On October 16th, 1555, Hugh Latimer, the Bishop of Wooster and great reformer, and his fellow friend and reformer Nicholas Ridley were arrested and tried for heresy by the Catholic Church and Queen Mary. As they were being tied to the stake Hugh Latimer turned to his friend and said, “Be of good cheer, Master Ridley, and play the man, for we shall this day light such a candle in England as I trust by God’s grace shall never be put out.”
Now we ask, “What does it mean to ‘play the man?’ What does it mean to be a man? What are the marks of a great man?” In ancient societies, boys became men only thru ritual and effort, thru the active intervention of older men. But today, manhood is in a state of confusion. As Dr. Robert Lewis says, “Below the surface of American life, is a cauldron of confusion of men who really don’t know what it means to be a man. They know ‘generally’ kind of how a man acts in certain ways; like knowing how to make a living; how to get married; but as far as what it is that’s noble and right about a man—what’s substantive in a man’s soul, he is lost!”
“If we don’t initiate our boys (into manhood), they will burn down the village to feel the heat.” (African Proverb) The result is, most young men catch every wind that comes through culture…thinking maybe that’s what it means to be a man. It’s time we stop being passive and letting culture determine what is manhood is! It is time to recapture what it means to be a Biblical man. To do so, we must turn to the play book on Biblical manhood and that is the Bible.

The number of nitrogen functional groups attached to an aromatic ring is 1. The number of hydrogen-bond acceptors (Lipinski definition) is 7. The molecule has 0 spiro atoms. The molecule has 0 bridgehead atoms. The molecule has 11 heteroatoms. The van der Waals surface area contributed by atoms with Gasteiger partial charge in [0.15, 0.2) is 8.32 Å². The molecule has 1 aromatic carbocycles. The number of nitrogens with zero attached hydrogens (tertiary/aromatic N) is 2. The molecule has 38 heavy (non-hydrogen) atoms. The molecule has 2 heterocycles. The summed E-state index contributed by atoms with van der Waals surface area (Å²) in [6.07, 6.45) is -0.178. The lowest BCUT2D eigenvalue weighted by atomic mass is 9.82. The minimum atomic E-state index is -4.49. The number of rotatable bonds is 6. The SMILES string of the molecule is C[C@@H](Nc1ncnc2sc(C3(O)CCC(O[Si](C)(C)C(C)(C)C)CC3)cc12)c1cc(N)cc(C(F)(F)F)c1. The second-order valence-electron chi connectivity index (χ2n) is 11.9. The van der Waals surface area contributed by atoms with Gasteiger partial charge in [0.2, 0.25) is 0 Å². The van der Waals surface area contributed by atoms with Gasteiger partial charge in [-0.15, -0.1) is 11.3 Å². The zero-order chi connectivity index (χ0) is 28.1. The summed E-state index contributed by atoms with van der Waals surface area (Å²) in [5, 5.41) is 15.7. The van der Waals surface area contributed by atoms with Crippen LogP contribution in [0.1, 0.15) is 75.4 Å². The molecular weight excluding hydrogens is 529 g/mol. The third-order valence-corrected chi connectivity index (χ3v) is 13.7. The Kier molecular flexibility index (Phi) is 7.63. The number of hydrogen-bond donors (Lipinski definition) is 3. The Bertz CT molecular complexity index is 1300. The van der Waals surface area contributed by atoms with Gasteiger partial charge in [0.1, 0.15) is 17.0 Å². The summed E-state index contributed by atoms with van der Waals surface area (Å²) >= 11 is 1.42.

I say let’s look at the Masculine Identity. In Proverbs 23:26 it says, “My son, give me your heart, and let your eyes observe my ways.” All the advice and commands found in Proverbs flow from this great passion! So, how do we live out this proverb as fathers, grandfathers, and influencers of young men? I see four pathways to forming a young man's masculine identity.
The first pathway is to be trustworthy. We live in a day where most young men have no one in their lives that are trustworthy. Before your son gives you his heart, you may have to go back and right broken promises. If you want to mentor or work with young men, be very careful about the promises you make. Earn a young man’s trust and he may let his guard down enough for him to hear your heart.